When mining operations started up in 2010, some residents were hopeful. People in Bumbuna, a sleepy town at the base of the mountains, expected an influx of jobs and infrastructure. In the iron-laden hills above, villagers say they were promised roads, schools, and hospitals, in addition to payments for the land.

But some villages were told they would be relocated to make way for the mine – without their informed consent, they say. As the company began hauling iron ore from the hills, tensions increased, and once again came to a head in April 2012, when police responded to workers’ protests in Bumbuna by firing tear gas and live ammunition. At least six people were shot, one of whom died, according to Amnesty International.

“What we saw on that day can be compared to what we went through during the war,” one witness told the Human Rights Commission of Sierra Leone (HRCSL). “We were worried to imagine we were going to lose all we have worked for a second time.”

Around Tonkolili and other large investments, local authorities “either connive with the company or they receive pressure from central government,” says Abdulai Yollah Bangura, head of the Business and Human Rights Unit at the Human Rights Commission of Sierra Leone.

The “close relationship” between police and AML “raises serious questions about the ability of the police in Bumbuna to independently maintain public order and enforce the rule of law in an impartial manner,” Amnesty International wrote in a report on the Bumbuna incident.

Rights groups around the world have raised similar questions about international mining and oil companies’ influence on abuses, from Kazakhstan to Indonesia. For decades, victims in developing countries have explored options to hold multinationals accountable in Western courts – but often without success.

In the United States, plaintiffs’ lawyers have typically attempted lawsuits using international human rights law. Across the Atlantic, however, more courts have been experimenting with the principle of foreign direct liability: foreign citizens coming to courts in Europe, claiming multinationals were liable under domestic law for damages caused by their operations abroad.

Establishing foreign direct liability (FDL) is notoriously complex, however. Multinationals’ parent companies are often based in Western capitals, with subsidiary companies running the operations abroad, and they are technically separate legal entities. This complicates determination of jurisdiction (which country’s courts have authority to hear a case) and liability, says Lucas Roorda, a doctoral candidate studying foreign direct liability at Utrecht University in the Netherlands.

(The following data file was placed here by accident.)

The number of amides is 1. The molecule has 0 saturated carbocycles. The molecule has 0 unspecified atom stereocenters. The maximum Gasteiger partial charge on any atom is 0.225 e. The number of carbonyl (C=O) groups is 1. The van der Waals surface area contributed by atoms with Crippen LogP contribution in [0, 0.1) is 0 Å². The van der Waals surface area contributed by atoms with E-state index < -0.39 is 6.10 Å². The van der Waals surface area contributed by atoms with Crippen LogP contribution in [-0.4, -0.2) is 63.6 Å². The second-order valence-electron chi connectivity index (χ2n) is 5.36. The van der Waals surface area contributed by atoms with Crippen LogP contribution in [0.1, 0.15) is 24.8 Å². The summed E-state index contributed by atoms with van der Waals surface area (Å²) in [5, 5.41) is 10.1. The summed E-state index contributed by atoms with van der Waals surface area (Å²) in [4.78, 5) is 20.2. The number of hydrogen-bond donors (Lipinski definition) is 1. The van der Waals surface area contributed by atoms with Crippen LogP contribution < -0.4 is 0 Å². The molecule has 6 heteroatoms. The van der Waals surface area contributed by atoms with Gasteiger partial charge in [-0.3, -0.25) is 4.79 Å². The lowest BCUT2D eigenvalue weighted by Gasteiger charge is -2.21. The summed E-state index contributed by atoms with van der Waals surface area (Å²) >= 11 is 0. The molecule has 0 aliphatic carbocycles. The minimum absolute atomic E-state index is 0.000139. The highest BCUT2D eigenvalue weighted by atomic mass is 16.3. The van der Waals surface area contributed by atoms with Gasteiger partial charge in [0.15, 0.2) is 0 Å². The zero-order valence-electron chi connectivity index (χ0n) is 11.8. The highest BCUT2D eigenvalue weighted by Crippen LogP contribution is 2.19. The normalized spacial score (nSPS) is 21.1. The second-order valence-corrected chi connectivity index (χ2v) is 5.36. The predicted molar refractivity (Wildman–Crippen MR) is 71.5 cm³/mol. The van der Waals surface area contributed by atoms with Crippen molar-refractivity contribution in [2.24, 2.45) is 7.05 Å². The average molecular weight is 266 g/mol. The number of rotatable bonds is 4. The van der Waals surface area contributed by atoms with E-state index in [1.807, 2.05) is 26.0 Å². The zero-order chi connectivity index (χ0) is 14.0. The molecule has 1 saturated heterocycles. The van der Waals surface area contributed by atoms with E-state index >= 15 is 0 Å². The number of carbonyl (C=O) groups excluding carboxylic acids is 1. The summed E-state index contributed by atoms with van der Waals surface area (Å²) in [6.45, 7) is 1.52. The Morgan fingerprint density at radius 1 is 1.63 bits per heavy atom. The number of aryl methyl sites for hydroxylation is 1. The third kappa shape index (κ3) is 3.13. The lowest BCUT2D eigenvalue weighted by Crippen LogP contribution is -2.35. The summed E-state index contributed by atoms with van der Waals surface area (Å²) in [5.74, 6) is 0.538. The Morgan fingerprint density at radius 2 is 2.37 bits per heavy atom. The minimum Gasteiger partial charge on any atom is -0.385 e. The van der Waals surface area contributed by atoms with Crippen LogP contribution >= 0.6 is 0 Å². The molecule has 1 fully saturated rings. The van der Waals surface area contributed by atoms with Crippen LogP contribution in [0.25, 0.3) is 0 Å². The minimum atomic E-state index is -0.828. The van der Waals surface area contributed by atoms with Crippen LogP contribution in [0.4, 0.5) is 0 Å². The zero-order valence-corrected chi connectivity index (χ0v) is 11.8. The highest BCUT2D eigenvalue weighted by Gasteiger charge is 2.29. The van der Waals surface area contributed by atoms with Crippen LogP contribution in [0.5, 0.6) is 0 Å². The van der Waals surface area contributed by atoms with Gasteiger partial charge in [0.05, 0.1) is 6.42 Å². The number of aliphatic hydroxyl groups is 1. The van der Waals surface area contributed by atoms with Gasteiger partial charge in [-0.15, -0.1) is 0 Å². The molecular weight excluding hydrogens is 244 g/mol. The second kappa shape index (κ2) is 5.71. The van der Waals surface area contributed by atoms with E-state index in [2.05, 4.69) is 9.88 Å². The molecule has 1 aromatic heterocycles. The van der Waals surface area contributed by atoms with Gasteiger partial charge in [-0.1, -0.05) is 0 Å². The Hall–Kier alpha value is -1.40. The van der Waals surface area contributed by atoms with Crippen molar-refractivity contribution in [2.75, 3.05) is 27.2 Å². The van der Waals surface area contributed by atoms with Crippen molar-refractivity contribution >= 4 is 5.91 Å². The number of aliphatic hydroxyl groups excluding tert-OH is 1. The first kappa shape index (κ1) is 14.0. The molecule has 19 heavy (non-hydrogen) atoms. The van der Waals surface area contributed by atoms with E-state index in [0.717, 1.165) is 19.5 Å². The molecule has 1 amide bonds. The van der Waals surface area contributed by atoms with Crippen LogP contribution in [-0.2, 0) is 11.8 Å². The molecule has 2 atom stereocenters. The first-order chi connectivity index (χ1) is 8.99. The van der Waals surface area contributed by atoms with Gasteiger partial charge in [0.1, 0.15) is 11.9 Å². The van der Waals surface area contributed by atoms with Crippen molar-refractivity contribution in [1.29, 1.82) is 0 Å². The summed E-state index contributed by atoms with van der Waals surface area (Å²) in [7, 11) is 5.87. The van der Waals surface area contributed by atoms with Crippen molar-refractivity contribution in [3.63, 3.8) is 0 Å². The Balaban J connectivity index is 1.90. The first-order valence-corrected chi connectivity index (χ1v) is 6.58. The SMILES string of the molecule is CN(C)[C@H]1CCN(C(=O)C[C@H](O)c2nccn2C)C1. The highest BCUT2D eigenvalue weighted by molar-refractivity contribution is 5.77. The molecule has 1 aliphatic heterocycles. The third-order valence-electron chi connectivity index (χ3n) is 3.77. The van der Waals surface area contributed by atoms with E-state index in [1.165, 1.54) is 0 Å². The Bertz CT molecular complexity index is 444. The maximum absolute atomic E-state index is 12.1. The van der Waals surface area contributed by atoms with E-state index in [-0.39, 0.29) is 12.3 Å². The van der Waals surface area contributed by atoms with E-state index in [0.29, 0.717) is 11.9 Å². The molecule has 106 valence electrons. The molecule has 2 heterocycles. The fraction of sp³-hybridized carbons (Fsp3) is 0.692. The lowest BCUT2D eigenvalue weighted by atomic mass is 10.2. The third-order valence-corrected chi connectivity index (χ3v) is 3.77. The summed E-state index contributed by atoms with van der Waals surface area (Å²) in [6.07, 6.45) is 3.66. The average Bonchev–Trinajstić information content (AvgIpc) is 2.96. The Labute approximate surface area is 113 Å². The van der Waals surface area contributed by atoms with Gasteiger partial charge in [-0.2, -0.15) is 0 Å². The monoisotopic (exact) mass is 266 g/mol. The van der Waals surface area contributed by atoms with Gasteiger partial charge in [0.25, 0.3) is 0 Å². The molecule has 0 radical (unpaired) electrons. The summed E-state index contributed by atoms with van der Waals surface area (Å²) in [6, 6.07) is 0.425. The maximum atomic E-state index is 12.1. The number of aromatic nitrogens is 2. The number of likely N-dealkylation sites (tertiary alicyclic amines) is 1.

James Courtright
Fatamata Dabo once farmed rice and vegetables on this land outside Kemedugu, Sierra Leone. Some villagers allege that iron tailings from the mine poisoned local water sources.

“Let’s take Nigeria as an example,” says Mr. Roorda, referring to attempts to prosecute Shell for environmental damage. “Now if you want to go into a European court and say we have Shell polluting our rivers, what you’re basically saying is we have a Nigerian company that’s also called Shell, we have Nigerian plaintiffs, and in fact it all took place in Nigeria – and the British court has no connection or jurisdiction on that issue.”

The lack of case law from previous cases – multinationals usually settle before cases reach trial – has also left uncertainty about what evidence is needed to hold a parent company accountable. In addition, claimants generally face serious practical problems such as traveling to Western courts and finding and paying for legal representation – making the judge’s decision to visit Sierra Leone this February to hear testimony, after witnesses and claimants were denied travel visas to Britain, a significant help.

Previous cases were “all done with words,” Roorda says. “Actually going there and seeing for yourself what the impact is of a particular way of operating by companies, seeing what it means to actually work there and be subjected to these police operations, I do think that affects judges more than just the case on paper. That doesn’t mean it’s an open and shut case,” he cautions, “but it changes the game.”